Saturday, June 21, 2014

Purely Anecdotal

--mber them wheeling the Holocaust survivors into school to give talks, every 2-3 years it seems like. The poor creatures were thoroughly aged, and we'd been pre-instructed not to ask them about executions or gas chambers, so it never got brought up. They'd bring some poor old Jewish woman into the library or the theater, set her wheelchair there next to a panel of teachers, and the woman would be prompted to speak, so she'd tell us that she was grateful we were all learning, and happy that we'd welcomed her there.

The survivor would trail off then, and the assistant principal would swiftly take over, giving a quick review of what our textbook said about how World War II had gone, and then she'd pass it off to a history teacher, who would lecture, briefly, about how there was a "final solution" and how tragic it was that so many people had died, and we should all take this opportunity to listen to a part of history. Then all eyes would turn back to the Jewish woman in the wheelchair, or the guy with a cane and derby, or, only once, the guy with the yarmulke, and the survivor would talk about how they'd grown up in such and such, lived in such and such, and how one day they got sent to a work camp, and it turned out to be Auschwitz or Buchenwald or one of the others. And they'd talk about how they stayed there, working, for 2 years or 3 years or just 7 months, whatever, until they were liberated, and yes, they were hungry, and yes, they were glad to leave the camps and go home, and then they moved to America, and it was so nice we were all taking an interest in history, and did we have any questions?

And then the all-As girl would lob some slowball like, "Why did you think they did that?" and the survivor would gravely answer that they weren't sure, it never made sense to them, but sometimes people did terrible things, and then another of the future valedictorian competitors would give another easy one, like, oh, "Do you ever go back and visit there?" and the survivor would say no, it would be too painful, because it was such hard work there and the food wasn't good and there wasn't enough of it, they sometimes still have nightmares. And the history teacher would quickly prompt the survivor about how the survivor thought her or his relatives had survived back then, and the survivor would say that they weren't really sure, some of them had died in the bombing, one had actually joined the army because he had light hair, another one went to a different camp, but he died a few years ago at 82 and he had never really wanted to talk about it.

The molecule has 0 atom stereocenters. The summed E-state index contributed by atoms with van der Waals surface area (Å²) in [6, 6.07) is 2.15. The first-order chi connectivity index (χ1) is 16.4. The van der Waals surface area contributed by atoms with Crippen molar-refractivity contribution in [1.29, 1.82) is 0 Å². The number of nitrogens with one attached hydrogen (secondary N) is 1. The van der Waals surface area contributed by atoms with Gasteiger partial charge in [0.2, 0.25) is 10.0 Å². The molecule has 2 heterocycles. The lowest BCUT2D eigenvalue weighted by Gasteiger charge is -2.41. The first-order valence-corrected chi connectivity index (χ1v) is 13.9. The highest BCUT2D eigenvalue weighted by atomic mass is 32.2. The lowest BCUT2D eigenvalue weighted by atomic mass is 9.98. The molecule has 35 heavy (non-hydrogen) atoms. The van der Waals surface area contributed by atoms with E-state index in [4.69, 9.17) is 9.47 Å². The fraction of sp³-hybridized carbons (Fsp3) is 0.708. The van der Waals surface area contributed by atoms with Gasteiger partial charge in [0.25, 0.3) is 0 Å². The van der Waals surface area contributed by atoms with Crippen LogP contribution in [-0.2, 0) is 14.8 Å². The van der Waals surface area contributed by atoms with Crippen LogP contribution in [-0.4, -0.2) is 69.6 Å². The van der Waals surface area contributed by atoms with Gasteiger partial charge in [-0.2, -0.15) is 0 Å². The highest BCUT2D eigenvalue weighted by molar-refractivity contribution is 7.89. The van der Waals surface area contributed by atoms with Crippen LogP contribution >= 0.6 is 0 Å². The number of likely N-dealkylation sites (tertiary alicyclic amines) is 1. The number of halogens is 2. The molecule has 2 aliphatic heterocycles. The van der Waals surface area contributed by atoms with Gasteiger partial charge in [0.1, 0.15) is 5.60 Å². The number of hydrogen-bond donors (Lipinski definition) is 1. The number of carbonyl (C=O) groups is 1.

The assistant principal would clap and encourage us to read the textbook, and a swarm of school board members would appear to give the survivor some honorary certificate, and the survivor would smile weakly at all of us, wave, encourage us to learn about the world, and to read plenty of books, and then the school board people and the administrative staff would get her and her wheelchair and her sparkly blue blanket out of there, while the history teacher directed us back to our homerooms and reminded us that the Holocaust would be covered in our World War II unit in a month or two, and we were so lucky to get a presentation like this because it only happened once every couple of years.


  1. I am surprised there isn't an appropriately themed Disney park.

    1. Actually, they made one in DC back in '93. Haven't you been?

      Somewhere on the "sickness" scale of all this is the nauseating way that people who actually lived in the camps get used by politicians later. They killed Primo Levi when he tried to get people to listen to his experiences at labor in Auschwitz; from a historical perspective, their job on him looks like a setup for MLK, X, Kennedy, or Wellington.

      Even in the kind of world they pretend we're in, though, it's still shameful how they use that era, as though their own perspectives are more important than firsthand evidence.